10 For a detailed analysis of these issues see Evenden and Freeman, ‘Red letter day’.

11 For Foxe's flat denial that he had compiled the calendar see 1570, 831.

12 DS, 638 [recte 739]–1002.

13 DS, 745–9, 830–51, 853–60, 894–5, 933, 949–50, 959–63.

14 DS, 820–2, 836, 849–51.

15 DS, 832–3, 835–6, 953–4.

16 On the cult of the saints and the role of the traditional calendar of saints see Eamon Duffy, The stripping of the altars: traditional religion in England, c. 1400–1580, New Haven, Ct 1992, 51–2, 155–205.

17 TNA, SP 12/157, fo. 105v. Pound makes it clear (fo. 100r) that he was not the author of this poem but was simply transmitting a work that was circulating among Catholics.

18 The sonnets of William Alabaster, ed. G. M. Stury and Helen Gardner, Oxford 1969, 3 (my emphases).

19 Interestingly, Foxe, in a preface to the 1563 edition, ‘Ad doctum Lectorem’, anticipated, and denied, the charge that he was taking upon himself the perogative of canonising saints: ‘Hanc ego apothosin mihi numquam sumpsi’: 1563, sig. B4r.

20 Thomas Stapleton, A counterblast to M. Hornes vayne blast, Louvain 1567 (RSTC 23231), fo. 60v.

21 ‘quos vult, infert, quis vult de fastis Divorum eximit, et portentosa conversione Christi Martyres & caelo ad Tarteram deturbat, et arrogantem illum Luciferum, nova quadam Mercurii vigula & Tartaris, velit nolit Deus, in caelo rursus subvehit’: DS, 861–2.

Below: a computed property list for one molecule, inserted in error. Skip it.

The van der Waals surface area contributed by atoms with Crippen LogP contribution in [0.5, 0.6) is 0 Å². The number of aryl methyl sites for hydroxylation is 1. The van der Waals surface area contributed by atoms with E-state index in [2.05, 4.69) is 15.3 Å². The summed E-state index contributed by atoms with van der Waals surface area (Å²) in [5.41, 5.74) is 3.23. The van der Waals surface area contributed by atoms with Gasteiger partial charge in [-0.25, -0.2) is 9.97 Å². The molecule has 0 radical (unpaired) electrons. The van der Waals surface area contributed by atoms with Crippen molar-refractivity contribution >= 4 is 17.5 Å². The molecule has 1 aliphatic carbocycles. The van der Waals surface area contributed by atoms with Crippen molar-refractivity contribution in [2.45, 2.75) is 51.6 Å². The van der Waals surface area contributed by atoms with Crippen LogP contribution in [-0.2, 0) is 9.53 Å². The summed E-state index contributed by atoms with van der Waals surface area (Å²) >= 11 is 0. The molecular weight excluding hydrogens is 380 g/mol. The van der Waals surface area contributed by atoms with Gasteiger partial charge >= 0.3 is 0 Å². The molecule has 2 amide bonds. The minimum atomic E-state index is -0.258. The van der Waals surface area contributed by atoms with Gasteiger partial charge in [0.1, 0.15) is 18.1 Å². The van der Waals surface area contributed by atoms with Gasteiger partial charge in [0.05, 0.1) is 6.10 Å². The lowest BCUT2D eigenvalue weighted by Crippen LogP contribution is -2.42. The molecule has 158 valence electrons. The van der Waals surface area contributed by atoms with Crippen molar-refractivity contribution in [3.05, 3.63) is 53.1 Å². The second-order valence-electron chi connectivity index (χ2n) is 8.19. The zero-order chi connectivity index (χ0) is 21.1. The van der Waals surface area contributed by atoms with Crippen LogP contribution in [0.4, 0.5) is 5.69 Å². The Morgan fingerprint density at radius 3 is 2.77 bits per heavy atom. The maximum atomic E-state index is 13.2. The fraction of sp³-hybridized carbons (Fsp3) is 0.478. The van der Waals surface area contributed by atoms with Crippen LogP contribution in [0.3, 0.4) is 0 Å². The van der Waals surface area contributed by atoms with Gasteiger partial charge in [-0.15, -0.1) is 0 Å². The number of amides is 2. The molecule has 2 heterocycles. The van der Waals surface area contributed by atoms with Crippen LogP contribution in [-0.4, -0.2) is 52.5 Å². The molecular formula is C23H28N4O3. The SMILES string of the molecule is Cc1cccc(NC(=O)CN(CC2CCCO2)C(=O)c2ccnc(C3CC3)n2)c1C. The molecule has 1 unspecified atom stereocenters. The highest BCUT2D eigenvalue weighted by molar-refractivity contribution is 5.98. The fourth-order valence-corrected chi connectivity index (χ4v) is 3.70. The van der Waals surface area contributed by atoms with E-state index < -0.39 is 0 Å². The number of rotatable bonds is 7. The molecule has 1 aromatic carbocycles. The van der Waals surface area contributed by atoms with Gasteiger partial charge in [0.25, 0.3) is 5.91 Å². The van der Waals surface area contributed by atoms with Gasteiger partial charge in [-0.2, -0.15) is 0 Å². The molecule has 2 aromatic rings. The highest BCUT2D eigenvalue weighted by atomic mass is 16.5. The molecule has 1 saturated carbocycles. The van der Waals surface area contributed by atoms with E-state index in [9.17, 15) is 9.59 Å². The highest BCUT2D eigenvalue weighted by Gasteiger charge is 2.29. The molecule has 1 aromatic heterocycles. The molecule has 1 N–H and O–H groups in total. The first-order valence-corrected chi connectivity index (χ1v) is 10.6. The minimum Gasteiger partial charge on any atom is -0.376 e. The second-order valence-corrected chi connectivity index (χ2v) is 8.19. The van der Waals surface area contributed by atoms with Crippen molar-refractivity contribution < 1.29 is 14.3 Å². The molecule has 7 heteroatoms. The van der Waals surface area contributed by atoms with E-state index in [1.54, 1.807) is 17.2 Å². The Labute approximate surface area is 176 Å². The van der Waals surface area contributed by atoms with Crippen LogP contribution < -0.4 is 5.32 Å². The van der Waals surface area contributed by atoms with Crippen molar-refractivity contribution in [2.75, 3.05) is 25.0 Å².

22 DS, 802–17, 861–4.

23 TC.

24 TC ii, sigs a3r-f7r; iii, sigs **6r-8*r.

25 For example, TC ii. 76–7, 267–7, 359–63; iii. 59–63, 195–7, 279–84.

26 Cf. TC ii. 199–200, 245–52 with DS, 953–4, 859–60. This has tended to mislead even modern scholars. For example, John King credits Persons with ‘compiling’ an attack on Sir John Oldcastle based on the Polychronicon and the chronicle attributed to Raphael Holinshed: Early modern print culture, 263. In actual fact, Persons was, in this instance, merely repeating Harpsfield.

27 TC iii. sigs *2r-*8v.

28 TC iii. 370.

29 TC iii. 64.

30 TC ii. 501–2.

31 TC iii. 109.

32 TC ii. sigs f7v–f8r. In his expanded edition of the Concertatio ecclesiae catholicae, John Bridgewater added a list of Catholic martyrs by occupation: Concertatio ecclesiae catholicae in Anglia adversus Calvino-papistas et puritanos sub Elizabetha regina, Trier 1588, sig.) (1v. I am grateful to Susannah Monta for pointing this out to me. Both calendars emphasise the high social and educational status of the Catholic martyrs and Bridgewater's table may well have inspired Persons's tables. But there are differences between the tables; one important and interesting one is that while Bridgewater's table lists woman martyrs, unlike Persons, he does not make a distinction between virgin and other woman martyrs.

33 TC ii. sig. F8r.

34 Dillon, Construction of martyrdom, 347.